Common Exposures for Nonprofit Organizations
Nonprofit organizations provide essential social services that benefit the community and their members. However, even if your organization doesn’t sell a product or generate profit, there are still a number of potential risks that can affect your employees, assets, volunteers, directors and officers, and most importantly, your mission.
Countless claims can be brought against your nonprofit. For example, a volunteer could sue your directors and officers for discrimination or harassment, leading to costly litigation. Additionally, should an individual injure themselves at one of your events or on your property, they could bring a claim against you. The list below provides an overview of these risks and more—helping you identify potential blind spots in your risk management and insurance programs.
- With each decision they make on behalf of your organization, directors and officers (D&O) of nonprofits assume a level of risk. In the event of a claim, nonprofit leaders can suffer damage to their reputation and personal finances. What’s more, D&O claims can come from a variety of sources, including employees, clients, volunteers, regulators and donors.
- Nonprofits depend heavily on the kindness of volunteers to successfully carry out their mission. However, should one of these individuals injure themselves while serving your organization, you could be held liable for any damages. What’s more, insurance coverage for volunteers isn’t always available under general liability policies. Accordingly, many nonprofits choose to insure their volunteers under a stand-alone insurance policy.
- Nonprofits are at risk for false allegations of sexual assault due to the unique characteristics of these organizations (e.g., frequent, unsupervised interactions between children and trusted adults). Whether legitimate or not, sexual abuse allegations involving employees, volunteers, or directors and officers can have catastrophic consequences for your group or organization.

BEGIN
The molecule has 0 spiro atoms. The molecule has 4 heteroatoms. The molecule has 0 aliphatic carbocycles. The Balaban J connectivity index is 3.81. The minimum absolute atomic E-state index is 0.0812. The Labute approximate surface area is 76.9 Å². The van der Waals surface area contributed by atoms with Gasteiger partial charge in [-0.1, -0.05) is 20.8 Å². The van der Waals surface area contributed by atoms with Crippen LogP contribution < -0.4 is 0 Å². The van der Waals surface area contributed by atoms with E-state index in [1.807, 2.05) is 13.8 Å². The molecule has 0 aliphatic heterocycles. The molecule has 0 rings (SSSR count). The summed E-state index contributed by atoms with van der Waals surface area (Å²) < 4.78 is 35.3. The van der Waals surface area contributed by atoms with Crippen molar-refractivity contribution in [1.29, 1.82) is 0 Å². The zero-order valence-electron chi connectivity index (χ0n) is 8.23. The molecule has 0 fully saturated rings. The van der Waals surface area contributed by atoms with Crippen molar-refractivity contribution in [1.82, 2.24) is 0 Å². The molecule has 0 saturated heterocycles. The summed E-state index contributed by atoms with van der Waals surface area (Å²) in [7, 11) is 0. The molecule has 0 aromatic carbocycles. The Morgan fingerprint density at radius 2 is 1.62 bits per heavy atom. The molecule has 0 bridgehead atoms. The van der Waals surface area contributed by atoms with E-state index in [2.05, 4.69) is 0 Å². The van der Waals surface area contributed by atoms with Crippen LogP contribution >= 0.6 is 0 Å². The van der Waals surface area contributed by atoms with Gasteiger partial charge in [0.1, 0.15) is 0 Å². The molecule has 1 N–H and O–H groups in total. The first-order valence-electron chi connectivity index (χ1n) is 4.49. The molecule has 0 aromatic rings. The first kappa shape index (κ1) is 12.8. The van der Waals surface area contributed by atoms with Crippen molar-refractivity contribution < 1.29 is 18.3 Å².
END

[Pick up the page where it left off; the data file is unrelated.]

- Property—including your building, fixtures, office equipment, data, signage and similar items—play a key role for your organization. And, in the event of a loss caused by fires, theft, vehicles or vandalism, your nonprofit can suffer major financial damages. What’s more, a single incident can affect multiple aspects of your property, compounding costs and downtime for your organization.
- If your nonprofit provides counseling, training, or other kinds of instruction or services, professional liability exposures can be substantial. When providing these services, any errors and omissions—whether intentional or not—can create serious legal concerns. Specifically, should your organization, board of directors, employees or volunteers provide advice or make decisions that harm a third party, your nonprofit could face legal action.
- As more and more nonprofits use databases to keep records of members, clients, volunteers and donations, cyber exposures will continue to increase. In fact, nonprofits are a common target for cyber criminals, as these organizations often process a high volume checks and credit and debit card information when taking donations. In addition, volunteers and employees who are improperly trained on computer and data safety could put your organization at risk of ransomware, viruses, phishing scams and malware.
- Depending on the services your nonprofit offers, employees and volunteers may be required to operate a vehicle on your behalf, creating automobile exposures in the process. While important for transporting volunteers, hosting successful events and carrying out other organizational tasks, the improper use of a vehicle can lead to potential accidents and major insurance claims. What’s more, if you allow employees and volunteers to use their own vehicles for work, standard auto policies are often not enough.
- Any time one of your employees or volunteers is injured on the job, your organization could be subjected to expensive workers’ compensation claims. Common sources of on-the-job accidents for nonprofits include slips, trips, falls and musculoskeletal injuries caused by repetitive tasks, sprains and strains. Normal, everyday tasks related to data entry or setting up an event can lead to accidents and, in turn, increased costs for your business.
For More Information
While the proper risk management practices can reduce certain exposures, no system is 100 percent effective in ensuring an incident-free workplace. As a result, it’s all the more crucial to work with a qualified insurance broker to not only assess your exposures, but secure the appropriate insurance coverage as well. To learn more, contact MountainOne Insurance today.
By Zywave, Inc.